In ag biologicals, sometimes small-company products offer the biggest profits

A 25-bu. soybean yield gain resulting from any kind of product catches your attention. When the product is an inoculant, that's hard to believe. But in this case, the University of Guelph shows this result from the average of 18 replications of the inoculant, compared with 6 replications of untreated control plots. The numbers: 62.6 bu. for the treated average, 37.2 for the control average.

November 12, 2018   By Jerry Carlson — We've been helping a Canadian friend, Dave Sutherland of the Lignition Corp., Brantford, Ontario, field-test a soybean inoculant imported from a British firm. Our farmer-run tests have shown positive yield response. Even in soils which have raised soybeans many years, beans respond when you apply a fresh nitrogen-fixing species on the seed.

It's hard to coax farmers under time pressure to conduct random-rep, scientific trials, so we've remained low-key about reporting our results.

Now, the University of Guelph tests offer a strong signal that Legume Technology of Nottinghamshire, UK, has a microbiologist research staff with exceptional understanding of nitrogen-fixing rhizobacter microbes.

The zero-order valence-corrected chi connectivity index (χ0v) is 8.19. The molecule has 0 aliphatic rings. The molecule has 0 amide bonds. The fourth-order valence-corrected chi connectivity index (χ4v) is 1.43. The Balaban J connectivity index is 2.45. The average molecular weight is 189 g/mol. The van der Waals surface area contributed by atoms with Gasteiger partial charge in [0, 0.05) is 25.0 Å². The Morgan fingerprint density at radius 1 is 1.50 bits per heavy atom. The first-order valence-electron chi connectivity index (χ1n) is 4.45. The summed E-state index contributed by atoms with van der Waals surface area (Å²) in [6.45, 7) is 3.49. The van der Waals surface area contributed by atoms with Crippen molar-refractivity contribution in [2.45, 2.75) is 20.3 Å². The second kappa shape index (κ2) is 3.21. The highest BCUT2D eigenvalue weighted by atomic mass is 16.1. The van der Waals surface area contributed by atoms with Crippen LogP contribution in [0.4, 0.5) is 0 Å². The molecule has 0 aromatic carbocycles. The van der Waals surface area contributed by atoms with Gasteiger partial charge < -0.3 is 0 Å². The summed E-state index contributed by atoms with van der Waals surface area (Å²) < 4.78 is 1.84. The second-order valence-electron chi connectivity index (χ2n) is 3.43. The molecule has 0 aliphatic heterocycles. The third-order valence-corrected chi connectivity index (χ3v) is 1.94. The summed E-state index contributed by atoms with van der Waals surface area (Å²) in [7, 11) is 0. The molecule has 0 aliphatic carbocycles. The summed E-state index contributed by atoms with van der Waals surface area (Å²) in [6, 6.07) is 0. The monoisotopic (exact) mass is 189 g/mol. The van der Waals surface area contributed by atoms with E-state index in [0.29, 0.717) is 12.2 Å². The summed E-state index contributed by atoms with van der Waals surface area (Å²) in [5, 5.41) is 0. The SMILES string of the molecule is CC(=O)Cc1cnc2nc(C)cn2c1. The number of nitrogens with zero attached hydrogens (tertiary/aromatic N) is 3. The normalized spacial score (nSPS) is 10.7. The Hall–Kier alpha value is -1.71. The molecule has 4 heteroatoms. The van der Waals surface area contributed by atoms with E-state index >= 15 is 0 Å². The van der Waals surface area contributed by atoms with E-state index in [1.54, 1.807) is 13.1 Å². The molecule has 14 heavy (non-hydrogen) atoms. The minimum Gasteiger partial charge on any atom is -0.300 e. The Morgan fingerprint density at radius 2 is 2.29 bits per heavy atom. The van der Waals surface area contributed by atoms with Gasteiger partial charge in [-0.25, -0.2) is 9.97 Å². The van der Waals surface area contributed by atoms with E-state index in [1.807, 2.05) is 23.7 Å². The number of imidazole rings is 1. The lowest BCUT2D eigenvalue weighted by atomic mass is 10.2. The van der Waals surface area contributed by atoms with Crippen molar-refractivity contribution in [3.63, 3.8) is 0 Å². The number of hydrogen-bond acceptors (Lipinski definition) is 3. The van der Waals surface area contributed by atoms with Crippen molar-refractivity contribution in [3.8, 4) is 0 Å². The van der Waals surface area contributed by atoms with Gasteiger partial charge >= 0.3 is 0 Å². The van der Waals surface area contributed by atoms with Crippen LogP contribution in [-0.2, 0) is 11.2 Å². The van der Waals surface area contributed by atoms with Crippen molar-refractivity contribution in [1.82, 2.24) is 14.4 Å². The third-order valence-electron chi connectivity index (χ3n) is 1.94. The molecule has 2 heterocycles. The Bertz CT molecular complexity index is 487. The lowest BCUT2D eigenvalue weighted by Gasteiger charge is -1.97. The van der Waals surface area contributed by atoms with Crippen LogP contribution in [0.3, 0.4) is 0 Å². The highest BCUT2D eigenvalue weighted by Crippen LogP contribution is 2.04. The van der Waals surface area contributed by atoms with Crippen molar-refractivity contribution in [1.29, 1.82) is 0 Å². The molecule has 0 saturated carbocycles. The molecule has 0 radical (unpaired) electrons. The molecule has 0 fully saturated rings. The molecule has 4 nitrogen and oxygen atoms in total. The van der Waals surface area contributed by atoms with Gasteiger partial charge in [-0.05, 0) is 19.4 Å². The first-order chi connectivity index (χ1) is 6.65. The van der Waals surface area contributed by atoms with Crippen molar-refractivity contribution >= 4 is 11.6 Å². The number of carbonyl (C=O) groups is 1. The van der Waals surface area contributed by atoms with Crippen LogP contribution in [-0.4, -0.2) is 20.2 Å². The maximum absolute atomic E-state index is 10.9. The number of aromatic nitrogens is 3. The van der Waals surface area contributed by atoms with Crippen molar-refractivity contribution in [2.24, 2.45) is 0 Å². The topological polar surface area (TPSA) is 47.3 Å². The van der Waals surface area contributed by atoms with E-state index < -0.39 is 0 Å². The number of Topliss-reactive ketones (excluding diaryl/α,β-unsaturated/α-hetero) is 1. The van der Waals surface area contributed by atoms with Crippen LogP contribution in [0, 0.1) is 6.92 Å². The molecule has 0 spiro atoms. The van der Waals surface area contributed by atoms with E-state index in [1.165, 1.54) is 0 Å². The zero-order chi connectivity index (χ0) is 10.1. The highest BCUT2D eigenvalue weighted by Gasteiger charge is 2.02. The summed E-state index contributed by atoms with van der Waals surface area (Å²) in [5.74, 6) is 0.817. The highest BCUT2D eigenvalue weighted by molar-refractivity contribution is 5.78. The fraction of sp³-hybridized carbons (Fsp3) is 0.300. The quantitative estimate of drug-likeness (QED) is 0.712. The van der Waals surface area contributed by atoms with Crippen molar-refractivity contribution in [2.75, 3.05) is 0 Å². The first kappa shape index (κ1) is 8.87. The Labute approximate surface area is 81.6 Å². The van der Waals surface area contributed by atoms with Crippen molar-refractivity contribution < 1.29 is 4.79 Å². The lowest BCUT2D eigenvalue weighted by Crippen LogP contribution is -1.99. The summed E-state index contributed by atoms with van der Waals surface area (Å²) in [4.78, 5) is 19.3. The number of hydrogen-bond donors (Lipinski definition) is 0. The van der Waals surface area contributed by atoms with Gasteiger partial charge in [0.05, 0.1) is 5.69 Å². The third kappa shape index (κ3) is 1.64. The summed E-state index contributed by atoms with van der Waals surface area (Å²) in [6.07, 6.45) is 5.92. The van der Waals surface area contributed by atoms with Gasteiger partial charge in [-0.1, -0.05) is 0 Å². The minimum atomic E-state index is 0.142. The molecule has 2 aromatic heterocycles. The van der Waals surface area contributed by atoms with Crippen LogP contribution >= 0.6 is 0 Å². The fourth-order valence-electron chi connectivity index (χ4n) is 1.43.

We've noted that smaller firms with a passionate, long-seasoned staff of microbiologists can often field "biologicals" which the multinational corporations can't muster simply by spending more research dollars.

 

The chart at right sums up the University of Guelph trial data. The top yield average from six reps was 66.6 bu. of soybeans, coming from LIQUIFiX at planting. That application date — at planting — topped the control yield by 29.4 bushels.

In these tests, the Legume Technology product, LIQUIFiX, applied at planting time, averaged three bushels higher than the 59.5-bu.yield from beans inoculated at planting time with Cell-Tech, sold by Monsanto BioAg before Bayer's purchase of Monsanto Corporation. (Note: Many of the web links to Cell-Tech are no longer online.)

The three application timings were intended to evaluate the optimum treatment point. The old-fashioned mode of treating right before planting looked best. 

Update November 23, 2018:  In response to some questions, Dr. David Hume points out a highly relevant background fact: The inoculant was tested on soil which had never raised soybeans.  Here's his message:

Hi Jerry, 

Thanks for your phone message and e-mail.
 
There a couple of things that I think should be mentioned in the article. One is to emphasize that the U of Guelph trial was conducted on virgin soybean soil (had never grown soybeans previously). Soils like that here in Ontario have almost zero soybean rhizobia (note nodule numbers in the uninoculated control treatment at R1 (first flower)).
 
The second thing would be to see if Dave Sutherland has data with LegumeFix on soybean fields that have grown lots of soybeans over the years and what kind of responses in yield were obtained.  Typically we get 1.5 to 2 bu/acre improvement with older inoculants.